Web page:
CONCLUSIONS

The results of this study showed that the SRH measure has good validity and reliability among community-dwelling older adults in Iran. This measure reflects the health status of the older adults and is a cost-effective tool for measuring the health status. It is an easy-to-use and can reduce both recall and investigator bias, thus it can be widely used in health surveys.

LIMITATIONS

The present study had several limitations. First, it was conducted only in one city. However, considering the multicultural environment of Tehran, the results can be generalizable; but the generalization of the results to other cities requires further investigation. Second, the cross-sectional nature of the study precludes causal claims regarding predictive validity. The last limitation that should be noted is that the inter-rater reliability was not formally assessed. However, it is noteworthy to mention that the enumerators were extensively trained before data collection.

Despite the above mentioned limitations, the SRH was found to be a good measure for assessing overall health status among community-dwelling older adults. Based on the single-item nature of this measure, it is easy-to-use and cost-effective for the societal and clinical settings related to older adults.

Figures and tables

Variables Category Frequency Percentage Mean SD
Age 60-74 225 37.5 76.82 7.45
75-84 283 47.2
+85 92 15.3
Sex Male 218 36.3
Female 382 63.7
Marital status Married 379 63.1 - -
Widow 211 35.2
Divorced 10 1.7
Number of children 0 2 0.3 4.94 1.95
1-2 40 6.7
3-5 344 57.3
6-8 184 30.7
+9 30 5.0
Ability to read and write No 314 52.3 - -
Yes 286 47.7
Employment status Employed 31 5.2 - -
Retired 153 25.5
Unemployed 43 7.2
House wife 373 62.1
Table I.Demographic characteristics of the community-dwelling older adults Iranian.
Variables Category Frequency Percentage Mean SD
SRH 1 (poor) 127 21.2 2.17 0.84
2 (fair) 278 46.3
3 (good) 165 27.5
4 (very good) 25 4.2
5 (excellent) 5 0.8
CCI 0 (no comorbidity) 312 52 1.8 1.9
1-2 (mild comorbidity) 133 22.1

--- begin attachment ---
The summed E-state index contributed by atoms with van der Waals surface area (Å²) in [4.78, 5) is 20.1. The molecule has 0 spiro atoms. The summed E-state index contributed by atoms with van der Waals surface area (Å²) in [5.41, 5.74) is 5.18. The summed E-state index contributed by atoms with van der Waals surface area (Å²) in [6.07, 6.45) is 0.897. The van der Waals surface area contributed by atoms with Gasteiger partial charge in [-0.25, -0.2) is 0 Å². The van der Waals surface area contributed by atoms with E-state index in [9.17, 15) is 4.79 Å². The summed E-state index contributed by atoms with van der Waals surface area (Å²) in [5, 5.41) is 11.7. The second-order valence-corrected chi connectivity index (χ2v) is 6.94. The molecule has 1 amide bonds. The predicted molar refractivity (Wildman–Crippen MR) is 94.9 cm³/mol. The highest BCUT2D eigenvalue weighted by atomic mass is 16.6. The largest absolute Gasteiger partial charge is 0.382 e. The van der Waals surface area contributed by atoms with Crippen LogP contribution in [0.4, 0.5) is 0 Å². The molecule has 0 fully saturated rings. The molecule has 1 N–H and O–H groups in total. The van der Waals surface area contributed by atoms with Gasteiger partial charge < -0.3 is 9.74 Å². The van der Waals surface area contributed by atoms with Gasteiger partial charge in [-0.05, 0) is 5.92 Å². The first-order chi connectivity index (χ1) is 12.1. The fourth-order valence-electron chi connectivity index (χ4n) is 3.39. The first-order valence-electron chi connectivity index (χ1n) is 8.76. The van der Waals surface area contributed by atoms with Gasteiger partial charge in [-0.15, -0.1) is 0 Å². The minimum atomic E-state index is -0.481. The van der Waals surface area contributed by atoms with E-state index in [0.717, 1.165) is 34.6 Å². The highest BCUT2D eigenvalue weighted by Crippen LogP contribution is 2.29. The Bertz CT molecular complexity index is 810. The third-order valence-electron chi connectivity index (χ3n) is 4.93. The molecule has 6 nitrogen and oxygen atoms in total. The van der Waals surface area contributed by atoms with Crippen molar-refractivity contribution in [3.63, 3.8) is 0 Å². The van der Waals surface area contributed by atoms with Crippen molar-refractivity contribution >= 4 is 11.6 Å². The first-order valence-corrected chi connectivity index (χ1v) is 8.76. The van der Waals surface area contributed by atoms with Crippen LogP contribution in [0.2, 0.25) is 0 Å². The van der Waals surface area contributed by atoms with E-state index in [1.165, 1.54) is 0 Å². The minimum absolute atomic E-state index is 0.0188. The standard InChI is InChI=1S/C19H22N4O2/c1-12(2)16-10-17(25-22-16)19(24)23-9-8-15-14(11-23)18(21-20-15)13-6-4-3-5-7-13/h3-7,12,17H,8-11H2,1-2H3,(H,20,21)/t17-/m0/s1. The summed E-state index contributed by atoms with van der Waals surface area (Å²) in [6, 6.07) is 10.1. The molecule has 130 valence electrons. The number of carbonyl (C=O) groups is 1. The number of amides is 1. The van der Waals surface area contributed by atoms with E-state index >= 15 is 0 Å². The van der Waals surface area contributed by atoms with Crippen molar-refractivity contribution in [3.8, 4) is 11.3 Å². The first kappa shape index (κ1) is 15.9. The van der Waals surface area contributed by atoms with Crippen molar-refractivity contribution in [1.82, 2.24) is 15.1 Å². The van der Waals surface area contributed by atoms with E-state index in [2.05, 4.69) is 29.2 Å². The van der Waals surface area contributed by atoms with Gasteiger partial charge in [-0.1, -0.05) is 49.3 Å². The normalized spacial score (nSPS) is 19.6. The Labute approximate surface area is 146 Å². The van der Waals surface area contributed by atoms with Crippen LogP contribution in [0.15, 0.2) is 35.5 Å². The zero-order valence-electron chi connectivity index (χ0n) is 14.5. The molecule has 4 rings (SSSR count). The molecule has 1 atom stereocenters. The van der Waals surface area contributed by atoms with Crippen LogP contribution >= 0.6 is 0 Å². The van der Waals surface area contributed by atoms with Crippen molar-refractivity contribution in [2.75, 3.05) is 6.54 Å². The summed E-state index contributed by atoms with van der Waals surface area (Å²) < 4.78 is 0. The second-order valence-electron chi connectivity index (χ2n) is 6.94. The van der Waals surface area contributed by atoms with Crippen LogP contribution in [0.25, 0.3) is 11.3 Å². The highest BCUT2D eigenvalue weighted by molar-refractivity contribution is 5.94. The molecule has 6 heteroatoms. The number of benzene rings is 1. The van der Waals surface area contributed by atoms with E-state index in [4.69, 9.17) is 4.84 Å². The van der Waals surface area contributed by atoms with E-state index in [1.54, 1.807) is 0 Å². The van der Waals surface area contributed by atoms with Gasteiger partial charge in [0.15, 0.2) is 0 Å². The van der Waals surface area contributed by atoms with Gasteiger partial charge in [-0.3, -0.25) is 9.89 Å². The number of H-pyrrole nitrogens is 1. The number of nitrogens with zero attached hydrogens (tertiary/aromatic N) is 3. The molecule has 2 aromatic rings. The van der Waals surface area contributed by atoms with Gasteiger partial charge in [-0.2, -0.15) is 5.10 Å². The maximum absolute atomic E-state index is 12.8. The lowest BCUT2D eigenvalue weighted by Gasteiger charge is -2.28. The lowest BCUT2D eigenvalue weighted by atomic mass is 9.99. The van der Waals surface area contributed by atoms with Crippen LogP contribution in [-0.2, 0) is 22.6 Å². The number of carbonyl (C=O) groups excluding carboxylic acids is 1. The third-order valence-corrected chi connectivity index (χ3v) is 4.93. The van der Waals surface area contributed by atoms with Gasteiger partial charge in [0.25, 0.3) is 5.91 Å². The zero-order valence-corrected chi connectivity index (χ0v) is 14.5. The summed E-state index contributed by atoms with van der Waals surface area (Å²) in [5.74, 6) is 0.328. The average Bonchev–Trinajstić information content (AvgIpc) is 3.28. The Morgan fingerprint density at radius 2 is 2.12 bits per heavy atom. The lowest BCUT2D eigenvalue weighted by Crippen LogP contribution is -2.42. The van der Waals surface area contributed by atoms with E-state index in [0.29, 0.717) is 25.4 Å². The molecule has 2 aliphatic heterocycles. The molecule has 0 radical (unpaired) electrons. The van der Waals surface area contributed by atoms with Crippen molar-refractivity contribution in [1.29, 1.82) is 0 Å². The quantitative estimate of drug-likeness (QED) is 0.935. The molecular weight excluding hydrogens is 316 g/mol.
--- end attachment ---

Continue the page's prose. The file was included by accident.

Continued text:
3-4(moderate comorbidity) 100 16.7
+5 (severe comorbidity) 55 9.2
WHO- 5 well- being index 13 (low well-being) 323 53.8 11.60 5.87
+13 (high well-being) 277 46.2
Table II.Frequency distribution of the SRH, CCI and WHO-5 well-being tools of the community-dwelling older adults Iranian.
Intra-class correlation 95% confidence interval F test with true value 0
Lower bound Upper bound Value df1 Sig
Average measures 0.91 0.84 0.94 10.74 50 0.001
Table III.Intra-class correlation coefficient of the SRH measure after 20 days.

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Affiliations

R.S. Hosseini

1 Iranian Research Center on Aging, University of Social Welfare and Rehabilitation Sciences, Tehran, Iran

Y.A. Momtaz

Iranian Research Center on Aging, University of Social Welfare and Rehabilitation Sciences, Tehran, Iran; Malaysian Research Institute on Ageing (MyAgeing), Universiti Putra Malaysia, Serdang, Selangor, Malaysia

F. Mohammadi-Shahboulaghi

Social Determinants of Health Research Center, University of Social Welfare and Rehabilitation Sciences (USWR), Tehran, Iran

R. Sahaf

Iranian Research Center on Aging, University of Social Welfare and Rehabilitation Sciences, Tehran, Iran

M.R. Soroush

Janbazan Medical and Engineering Research Center (JMERC), Farrokh Ave, Velenjak, Tehran, Iran

Copyright

© Società Italiana di Gerontologia e Geriatria (SIGG) , 2019

How to Cite

[1]
Hosseini, R., Momtaz, Y., Mohammadi-Shahboulaghi, F., Sahaf, R. and Soroush, M. 2019. Validity and reliability of Self Rated Health (SRH) measure among Iranian community-dwelling older adults. JOURNAL OF GERONTOLOGY AND GERIATRICS. 67, 2 (Jun. 2019), 103-108.